House GOP Leader Balks at Punishing Greene as Democrats Set Vote

House GOP leader Kevin McCarthy condemned past incendiary statements by Representative Marjorie Taylor Greene but said he’ll take no action to punish the Georgia Republican, as House Democrats moved to oust her from two committees.

Greene kept the backing of House Republicans after she faced them Wednesday night in a private meeting where she backed away from her previous promotion of QAnon and other conspiracies that had brought denunciations from Senate GOP leader Mitch McConnell and other, as well as Democrats.

“She was contrite. I think she brought a lot of people over to her side,” GOP Representative Tom Massie of Kentucky said of Greene’s remarks to the conference.

House lawmakers will vote Thursday on whether to revoke Greene’s committee assignments, after the Rules Committee advanced a resolution earlier Wednesday for consideration by the Democratic-controlled chamber.

House GOP Leader Balks at Punishing Greene as Democrats Set Vote

The move was initiated by Democrats to pressure Republicans to take action against Greene, but McCarthy said they instead were creating a distraction that risked raising political tension.

McCarthy said he offered to reassign Greene, who represents a district in northwest Georgia, to the Small Business Committee rather than the Education and Labor Committee, but that Democrats rejected it.

In an earlier statement, McCarthy said that Greene’s past remarks “on school shootings, political violence, and anti-Semitic conspiracy theories do not represent the values or beliefs of the House Republican Conference.”

He said he had told Greene that members of Congress have to hold themselves to a higher standard of conduct and that her past comments carry greater meaning.

“Marjorie recognized this in our conversation,” McCarthy said. “I hold her to her word, as well as her actions going forward.”

Greene’s fate and another intra-party conflict involving Representative Liz Cheney of Wyoming, the No. 3 GOP leader in the House, reflects the struggle within the Republican Party over its future direction and how much influence former President Donald Trump will continue to have.

Greene, 46, has closely aligned herself with Trump and touted his support as she’s come under scrutiny. At the same time, some Trump loyalists are seeking to remove Cheney from her leadership post because she was one of 10 Republicans who voted to impeach Trump after a mob of his supporters stormed the Capitol on Jan. 6.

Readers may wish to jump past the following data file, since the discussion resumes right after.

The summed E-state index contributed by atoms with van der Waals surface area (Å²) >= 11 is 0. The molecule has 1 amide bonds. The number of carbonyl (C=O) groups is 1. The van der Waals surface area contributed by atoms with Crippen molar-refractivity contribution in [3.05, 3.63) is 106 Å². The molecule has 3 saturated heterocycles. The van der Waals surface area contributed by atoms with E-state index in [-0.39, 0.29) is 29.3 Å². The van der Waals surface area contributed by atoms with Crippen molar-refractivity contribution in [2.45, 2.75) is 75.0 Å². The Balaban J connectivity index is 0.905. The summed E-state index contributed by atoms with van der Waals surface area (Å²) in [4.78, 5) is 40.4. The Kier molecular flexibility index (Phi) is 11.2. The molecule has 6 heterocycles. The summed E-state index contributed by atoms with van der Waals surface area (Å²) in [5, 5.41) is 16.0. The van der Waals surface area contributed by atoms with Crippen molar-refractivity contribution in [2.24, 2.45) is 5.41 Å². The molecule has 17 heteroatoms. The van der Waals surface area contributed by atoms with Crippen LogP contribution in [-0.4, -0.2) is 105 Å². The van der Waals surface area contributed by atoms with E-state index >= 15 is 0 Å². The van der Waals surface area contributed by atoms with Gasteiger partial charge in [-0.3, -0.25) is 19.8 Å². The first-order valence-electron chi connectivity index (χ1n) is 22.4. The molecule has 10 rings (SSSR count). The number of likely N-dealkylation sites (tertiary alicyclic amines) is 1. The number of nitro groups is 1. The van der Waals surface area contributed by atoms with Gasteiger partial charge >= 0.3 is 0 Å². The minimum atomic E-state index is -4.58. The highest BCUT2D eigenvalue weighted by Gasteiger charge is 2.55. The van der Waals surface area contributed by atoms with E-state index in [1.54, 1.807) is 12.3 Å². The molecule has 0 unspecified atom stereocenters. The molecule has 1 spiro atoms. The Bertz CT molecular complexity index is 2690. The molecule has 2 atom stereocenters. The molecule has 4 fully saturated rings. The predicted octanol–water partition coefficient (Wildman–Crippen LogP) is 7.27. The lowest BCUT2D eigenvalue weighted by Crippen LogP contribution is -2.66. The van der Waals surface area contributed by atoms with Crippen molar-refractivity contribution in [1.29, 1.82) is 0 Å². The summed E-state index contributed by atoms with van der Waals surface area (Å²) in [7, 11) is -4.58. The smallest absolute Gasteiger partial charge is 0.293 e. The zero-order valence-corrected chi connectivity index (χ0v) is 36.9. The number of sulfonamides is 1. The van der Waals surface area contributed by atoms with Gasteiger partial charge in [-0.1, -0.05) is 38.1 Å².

Cheney prevailed in a vote Wednesday night on whether she should remain in House GOP leadership. The 145-61 tally, with one member voting present, came at the end of an emotional four-hour meeting, according to people who were in the room.

“People can have differences of opinion that the we can have a discussions about,” McCarthy said before the vote. “Liz has the right to vote her conscience.”

Speaking in her own defense, Cheney, 54, made no apologies for her Jan. 13 vote to impeach Trump. She did argue, however, that she is a team player and should continue in her leadership role.

“It was a very resounding acknowledgment that we need to go forward together,” Cheney told reporters after the meeting.

Representative Jim Banks of Indiana said they hoped the House GOP would emerge more unified.

Banks called some of the things Greene has said or tweeted “despicable.”

“At the same time,” he added, “we had several Democrat members of Congress who’ve said despicable anti-Semitic things since they’ve been members of Congress, without making any attempt at apologize or scrub their comments from the public record.”

Greene has come under harsh criticism from some fellow Republicans, including McConnell, who said “loony lies and conspiracy theories” are a “cancer” for the party and the country.

Senator Joni Ernst, an Iowa Republican, said Tuesday that Greene “doesn’t represent the party.”

“I don’t want her as the face of our party. I think it’s a great time for us to really talk about what we want to see in the upcoming years and continue to build,” Ernst told reporters. “We don’t need people that are promoting violence or anything like that.”

Greene has promoted QAnon conspiracies. She’s also questioned whether a plane actually hit the Pentagon in the Sept. 11, 2001, terrorist attacks and whether some mass shootings in the U.S. were staged or carried out for political purposes.

Greene has been using the criticism she’s facing to raise money.

“I need all the support I can get so I can defend myself in the public sphere. And I won’t get any help from the Establishment wing of the Republican party,” one fundraising email said.

Some Republicans have threatened to retaliate against Democrats. Republican Brian Babin of Texas has been pushing a revised version of the Democratic resolution to remove Greene from her committee seats, replacing her name with that of Minnesota Democrat Ilhan Omar and calling for her removal from the Foreign Affairs Committee for past comments that have used anti-Semitic tropes.

“If the Democratic majority wants to go down this road, they should start by dealing with their own members who have been at this before and AFTER their election to Congress. And there is no worse offender than Ilhan Omar,” Babin said in a statement.

House Majority Leader Steny Hoyer said that he and House Speaker Nancy Pelosi had addressed Omar’s remarks with her at the time and she has not said anything similar since.

“There’s no such analogy to be made, there’s no comparison to be made, there’s no parallel situation,” he told reporters.

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